East Machias Aquatic   
   Research Center
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Name:        East Machias Aquatic Research Center

Address:     13 Willow Street

                    East Machias, Maine  04654

Phone:        207-255-0676


Manager:    Jacob Van de Sande

Email:         jacob@mainesalmonrivers.org

Website:     www.mainesalmonrivers.org

Hours:        Mon.-Fri. 9 a.m. - 5 p.m.

                   or by appointment

Products and Services:

-research center

-conservation hatchery

-community fisheries center

-tours of museum/visitor center

-archival storage room

-stocking program

What Makes the East Machias Aquatic Research

Center Unique:

If two words were chosen to describe the aquaculture undertakings that have taken place at the East Machias Aquatic Research Center (EMARC)  “successful collaborations” would be a fitting choice. So many individuals, agencies, volunteers, and funders have worked together to get this project of restoring salmon to the East Machias River off the ground.  It has been an impressive example of a successful conservation and agricultural operation that has come about because of a great deal of cooperation.

Wild Atlantic salmon once thrived in their runs

in the rivers of New England.  In years past, hundreds of thousands of salmon returned from the rich feeding grounds off of the coast of Greenland to spawn in the fresh waters from Connecticut to Maine.  Ever since the time of European colonization the number of the wild Atlantic salmon stock declined dramatically.  The only remaining wild Atlantic salmon in our country live in eight rivers in eastern and central Maine.  In 2000, the wild Atlantic salmon were classified as endangered under the Endangered Species Act.  It is against the law to catch and keep a wild Atlantic salmon.  They must be released.

Thanks to the foresight of the Downeast Salmon Federation and the mutual concern of several individuals and agencies, steps have been taken to help restore the wild Atlantic salmon population.

Bangor Hydro Electric Company donated their former hydro and oil-powered plant and the adjacent land on the East Machias River to the Downeast Salmon Federation after the removal of the East Machias dam in 2000, and since then “the ball really got rolling.”  The Downeast Salmon Federation, which had originally been established by anglers, broadened its approach and reached out to many diverse segments of the population.  The goals of conserving wild salmon and restoring the viable salmon sports fishery expanded to include habitat protection and the natural resources of the area.

Renovation on the 7, 262 sq. ft. building was begun after several partnerships were formed.  The Downeast Salmon Federation has worked closely with local entities such as Washington Academy, the University of Maine at Machias, and the town of East Machias on the path to see this project come to fruition.

In August of 2007, a local contractor installed the water intake box and pipelines to connect the East Machias River to the hatchery.  This was able to occur because of the collaboration of the East Machias Aquatic Research Center and the U.S. Fish and Wildlife Service, NOAA Fisheries, the Maine Atlantic Salmon Commission, and with the approval and required permits from the Army Corps of Engineers.  It is very significant that water from the East Machias River is utilized in the hatchery because it acclimates the fish to the chemistry, temperature, and natural food source of their future surroundings.

In November 2007, a 6,000 watt solar power system was installed at the hatchery by the Downeast Salmon Federation through a generous $50,000 grant from the Maine Public Utilities Commission and additional donations.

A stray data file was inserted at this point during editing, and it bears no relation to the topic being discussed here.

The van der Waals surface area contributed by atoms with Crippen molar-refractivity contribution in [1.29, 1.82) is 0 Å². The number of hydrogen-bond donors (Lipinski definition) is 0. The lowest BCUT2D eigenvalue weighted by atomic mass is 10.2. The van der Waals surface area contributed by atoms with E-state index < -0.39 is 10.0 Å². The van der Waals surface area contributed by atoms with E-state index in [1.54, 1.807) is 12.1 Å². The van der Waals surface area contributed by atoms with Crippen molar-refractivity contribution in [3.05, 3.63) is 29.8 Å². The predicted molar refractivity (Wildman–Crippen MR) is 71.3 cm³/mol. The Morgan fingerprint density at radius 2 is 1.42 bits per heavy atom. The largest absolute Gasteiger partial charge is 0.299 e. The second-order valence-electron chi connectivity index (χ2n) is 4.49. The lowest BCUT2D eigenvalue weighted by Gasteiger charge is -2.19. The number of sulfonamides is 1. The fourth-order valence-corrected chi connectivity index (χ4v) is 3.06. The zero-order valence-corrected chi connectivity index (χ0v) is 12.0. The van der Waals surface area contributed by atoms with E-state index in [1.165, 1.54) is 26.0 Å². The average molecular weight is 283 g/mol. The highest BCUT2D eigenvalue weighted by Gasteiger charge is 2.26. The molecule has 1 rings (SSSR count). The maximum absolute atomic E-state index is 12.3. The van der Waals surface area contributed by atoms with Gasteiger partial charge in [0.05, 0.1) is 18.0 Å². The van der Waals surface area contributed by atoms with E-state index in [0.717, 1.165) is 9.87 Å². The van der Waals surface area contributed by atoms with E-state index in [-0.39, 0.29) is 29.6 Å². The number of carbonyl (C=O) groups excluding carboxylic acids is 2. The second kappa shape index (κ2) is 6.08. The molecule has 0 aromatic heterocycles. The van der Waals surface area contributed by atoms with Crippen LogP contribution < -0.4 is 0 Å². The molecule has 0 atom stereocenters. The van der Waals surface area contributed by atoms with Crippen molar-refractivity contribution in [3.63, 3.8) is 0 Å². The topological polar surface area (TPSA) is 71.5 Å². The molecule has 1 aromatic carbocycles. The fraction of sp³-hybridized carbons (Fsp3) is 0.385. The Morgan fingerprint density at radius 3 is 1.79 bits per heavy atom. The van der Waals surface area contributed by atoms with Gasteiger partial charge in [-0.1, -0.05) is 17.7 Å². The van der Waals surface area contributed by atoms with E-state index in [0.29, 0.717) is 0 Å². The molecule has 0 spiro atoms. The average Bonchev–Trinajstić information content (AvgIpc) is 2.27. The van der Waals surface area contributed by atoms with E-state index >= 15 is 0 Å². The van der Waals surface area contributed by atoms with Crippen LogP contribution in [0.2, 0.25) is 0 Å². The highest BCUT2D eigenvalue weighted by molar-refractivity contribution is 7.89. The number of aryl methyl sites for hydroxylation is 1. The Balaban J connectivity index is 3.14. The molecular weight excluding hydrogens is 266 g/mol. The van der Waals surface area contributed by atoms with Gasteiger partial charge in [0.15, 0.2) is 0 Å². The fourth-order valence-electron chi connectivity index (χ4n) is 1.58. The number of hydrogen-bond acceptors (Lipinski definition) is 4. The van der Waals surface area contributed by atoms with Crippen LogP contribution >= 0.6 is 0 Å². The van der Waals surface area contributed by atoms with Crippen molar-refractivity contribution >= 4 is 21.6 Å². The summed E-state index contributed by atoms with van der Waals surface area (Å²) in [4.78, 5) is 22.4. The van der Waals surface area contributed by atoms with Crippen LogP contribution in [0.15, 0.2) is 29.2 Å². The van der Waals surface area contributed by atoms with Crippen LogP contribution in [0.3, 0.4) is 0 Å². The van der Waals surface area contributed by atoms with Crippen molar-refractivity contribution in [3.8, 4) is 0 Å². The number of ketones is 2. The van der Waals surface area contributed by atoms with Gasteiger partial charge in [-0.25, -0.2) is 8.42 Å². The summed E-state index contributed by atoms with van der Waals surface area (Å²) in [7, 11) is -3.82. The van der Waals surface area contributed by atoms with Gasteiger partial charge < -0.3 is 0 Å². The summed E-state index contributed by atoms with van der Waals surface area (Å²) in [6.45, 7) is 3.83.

If you never had the opportunity to view the old

hydro plant that was situated on the property, it was an eyesore that was in need of quite a bit of cosmetic attention. Exterior renovations on the building took place in August 2008, thanks to private donations from many supporters.  That same year in December, the Downeast Salmon Federation received a $215,500 grant from the Maine Riverfront Community Development Bond towards the second phase of the Development Plan for the project.

February 2009 proved to be a landmark month.  The hatchery construction was completed in time to raise 20,000 landlocked fry for stocking in the East Machias River watershed.  In May 2010,  20,000 Atlantic salmon eggs were reared to stock in the East Machias River.

Additional collaborative efforts took place in 2010.  A USDA Rural Development Grant provided $100,000 to match the $100,000 raised by private donations.  This enabled the public outreach center to be built. 

The Downeast Salmon Federation has been committed to environmentally-friendly practices in the development of this project.  Besides the

solar powered system that was installed in 2007,

a decision was made to add a 1.2 kw vertical wind turbine in April 2011.  A wood pellet boiler will be used to heat the building.  The visitor’s center takes advantage of natural sunlight.

Don Sprangers volunteers as the President of the Downeast Salmon Federation Board.  He is a chemistry and coastal ecology teacher at Washington Academy.  The school has formed an amazing partnership with the East Machias Aquatic Research Center over the years.  The efforts of the students have proven instrumental in the renovation of the building.  Washington Academy students assisted with the installation of the sheetrock in the building  and they helped install the solar panels in 2007.

Mr. Sprangers’ coastal ecology students have had the opportunity to view the development of the fish from the egg stage.  They have assisted in such tasks as removing dead eggs, raising juvenile eggs from incubation to release, fin clipping, and stocking the rivers.  When Unique Maine Farms visited there was a collection of plants that had been raised by the students for habitat restoration.

In January 2012, the hatchery was insulated and